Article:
My biological father was paid about $10 each time he ‘donated’ sperm in the late 1970’s. In recent times globalization of the assisted reproductive technology industry has resulted in a dizzying array of donor egg, sperm, embryo and surrogacy options becoming available, intertwined with the advent of the market society philosophy in which everything can be legitimately bought and sold. Baby Gammy was commissioned by an Australian couple in a commercial surrogacy arrangement in Thailand, but was subsequently not wanted because he has Down syndrome. This artwork contrasts the unreal cartoon style babies on the supermarket shelves with the real baby, Gammy, who is being handed back at the returns counter. Is this a case of buyer’s remorse or the legitimate return of ‘goods’ that were not ‘fit for purpose’? The media tends to focus on ‘joyous miracle baby’ stories of cross-border fertility tourism instead of asking more probing questions such as ‘does society condone baby trade?’ I feel for people such as Gammy who may be denied knowledge of their biological parents or surrogate mother due to their origins in a commercial transaction, and I wonder if later in life this will impact on their sense of humanity.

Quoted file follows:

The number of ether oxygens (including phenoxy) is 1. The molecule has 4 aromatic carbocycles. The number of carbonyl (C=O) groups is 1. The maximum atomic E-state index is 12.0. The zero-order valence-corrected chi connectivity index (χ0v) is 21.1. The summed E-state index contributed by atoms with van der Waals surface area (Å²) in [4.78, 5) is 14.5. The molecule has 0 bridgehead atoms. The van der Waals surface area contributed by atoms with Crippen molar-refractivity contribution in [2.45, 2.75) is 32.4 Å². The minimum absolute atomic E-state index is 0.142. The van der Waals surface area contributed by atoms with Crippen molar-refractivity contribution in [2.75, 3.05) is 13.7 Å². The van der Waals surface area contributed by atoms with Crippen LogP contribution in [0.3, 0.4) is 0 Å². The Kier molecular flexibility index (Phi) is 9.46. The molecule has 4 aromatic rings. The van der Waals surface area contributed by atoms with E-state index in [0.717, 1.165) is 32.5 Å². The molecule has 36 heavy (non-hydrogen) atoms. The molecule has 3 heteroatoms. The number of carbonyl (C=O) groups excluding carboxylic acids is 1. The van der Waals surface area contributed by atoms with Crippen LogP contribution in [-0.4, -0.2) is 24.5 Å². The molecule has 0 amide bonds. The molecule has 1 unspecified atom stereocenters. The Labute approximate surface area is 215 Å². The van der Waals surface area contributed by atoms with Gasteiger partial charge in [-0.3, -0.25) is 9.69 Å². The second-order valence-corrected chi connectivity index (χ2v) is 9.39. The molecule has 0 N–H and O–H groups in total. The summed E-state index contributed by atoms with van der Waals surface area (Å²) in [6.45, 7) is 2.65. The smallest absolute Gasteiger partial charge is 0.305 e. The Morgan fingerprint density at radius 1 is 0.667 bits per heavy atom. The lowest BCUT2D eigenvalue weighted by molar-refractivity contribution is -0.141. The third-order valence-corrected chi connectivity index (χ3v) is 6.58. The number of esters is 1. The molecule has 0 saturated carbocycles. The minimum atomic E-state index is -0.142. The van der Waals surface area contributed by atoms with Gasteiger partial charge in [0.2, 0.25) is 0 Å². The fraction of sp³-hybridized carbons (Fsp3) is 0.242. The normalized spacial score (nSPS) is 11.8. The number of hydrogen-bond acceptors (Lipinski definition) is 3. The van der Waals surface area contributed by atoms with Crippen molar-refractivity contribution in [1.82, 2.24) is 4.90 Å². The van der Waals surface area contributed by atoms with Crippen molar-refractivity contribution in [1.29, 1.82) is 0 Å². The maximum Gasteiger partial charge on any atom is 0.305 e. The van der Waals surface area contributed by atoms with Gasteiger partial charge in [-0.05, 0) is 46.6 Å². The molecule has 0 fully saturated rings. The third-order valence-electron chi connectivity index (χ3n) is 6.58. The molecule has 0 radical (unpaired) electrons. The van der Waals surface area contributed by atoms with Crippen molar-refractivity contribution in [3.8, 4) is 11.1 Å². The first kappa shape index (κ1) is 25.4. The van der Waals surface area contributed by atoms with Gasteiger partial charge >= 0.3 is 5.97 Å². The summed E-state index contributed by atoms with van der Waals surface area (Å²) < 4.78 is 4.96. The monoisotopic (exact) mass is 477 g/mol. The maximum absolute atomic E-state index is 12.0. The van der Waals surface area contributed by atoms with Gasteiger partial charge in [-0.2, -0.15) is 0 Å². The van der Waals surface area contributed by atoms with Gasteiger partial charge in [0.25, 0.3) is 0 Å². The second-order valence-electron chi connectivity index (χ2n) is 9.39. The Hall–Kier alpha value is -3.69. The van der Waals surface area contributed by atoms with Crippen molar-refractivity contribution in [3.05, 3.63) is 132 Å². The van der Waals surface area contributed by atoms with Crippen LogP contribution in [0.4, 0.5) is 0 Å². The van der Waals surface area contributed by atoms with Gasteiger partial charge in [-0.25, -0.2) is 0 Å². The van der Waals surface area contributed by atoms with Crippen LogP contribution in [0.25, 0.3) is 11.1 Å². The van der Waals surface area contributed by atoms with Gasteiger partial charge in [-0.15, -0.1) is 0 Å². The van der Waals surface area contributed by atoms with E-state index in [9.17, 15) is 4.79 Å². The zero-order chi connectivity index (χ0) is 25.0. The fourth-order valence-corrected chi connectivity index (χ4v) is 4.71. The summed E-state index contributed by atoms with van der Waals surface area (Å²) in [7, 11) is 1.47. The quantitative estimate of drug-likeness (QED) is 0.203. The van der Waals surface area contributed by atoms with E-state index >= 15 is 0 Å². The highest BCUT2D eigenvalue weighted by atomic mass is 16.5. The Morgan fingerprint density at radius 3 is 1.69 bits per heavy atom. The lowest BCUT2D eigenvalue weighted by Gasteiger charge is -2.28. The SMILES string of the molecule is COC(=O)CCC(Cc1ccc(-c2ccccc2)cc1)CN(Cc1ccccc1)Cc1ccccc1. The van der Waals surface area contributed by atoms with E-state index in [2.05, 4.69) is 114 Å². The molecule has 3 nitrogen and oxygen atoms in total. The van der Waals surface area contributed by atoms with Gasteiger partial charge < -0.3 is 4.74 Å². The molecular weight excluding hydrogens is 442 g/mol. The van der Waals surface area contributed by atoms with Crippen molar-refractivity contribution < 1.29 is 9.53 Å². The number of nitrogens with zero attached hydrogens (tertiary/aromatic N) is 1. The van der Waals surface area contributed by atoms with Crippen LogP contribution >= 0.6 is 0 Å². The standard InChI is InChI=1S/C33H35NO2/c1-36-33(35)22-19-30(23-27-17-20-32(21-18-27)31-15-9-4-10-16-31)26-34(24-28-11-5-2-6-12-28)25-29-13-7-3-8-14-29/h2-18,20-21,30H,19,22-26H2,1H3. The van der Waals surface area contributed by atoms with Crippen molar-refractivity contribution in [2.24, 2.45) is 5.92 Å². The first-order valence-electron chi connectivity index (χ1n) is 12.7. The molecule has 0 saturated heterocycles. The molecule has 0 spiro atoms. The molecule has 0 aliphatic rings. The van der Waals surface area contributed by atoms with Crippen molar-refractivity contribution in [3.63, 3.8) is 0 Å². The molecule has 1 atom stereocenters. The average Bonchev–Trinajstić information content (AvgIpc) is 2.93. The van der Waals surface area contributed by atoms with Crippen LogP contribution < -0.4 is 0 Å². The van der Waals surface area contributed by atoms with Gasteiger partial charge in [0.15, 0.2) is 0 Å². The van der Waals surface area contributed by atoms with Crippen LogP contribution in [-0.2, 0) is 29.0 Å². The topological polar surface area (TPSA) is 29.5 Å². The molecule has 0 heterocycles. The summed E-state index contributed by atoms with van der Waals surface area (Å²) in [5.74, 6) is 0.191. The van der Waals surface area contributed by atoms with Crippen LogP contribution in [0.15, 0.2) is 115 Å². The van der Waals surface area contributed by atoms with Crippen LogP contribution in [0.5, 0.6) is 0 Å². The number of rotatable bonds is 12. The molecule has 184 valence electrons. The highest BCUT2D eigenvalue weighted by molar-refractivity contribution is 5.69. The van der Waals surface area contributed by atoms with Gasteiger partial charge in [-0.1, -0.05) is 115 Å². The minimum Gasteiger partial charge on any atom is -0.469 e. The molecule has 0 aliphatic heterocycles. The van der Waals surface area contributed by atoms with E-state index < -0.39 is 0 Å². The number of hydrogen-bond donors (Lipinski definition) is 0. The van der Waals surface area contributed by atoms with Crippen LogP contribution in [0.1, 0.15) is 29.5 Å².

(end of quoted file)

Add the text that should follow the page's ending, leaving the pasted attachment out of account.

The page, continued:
- Lauren Burns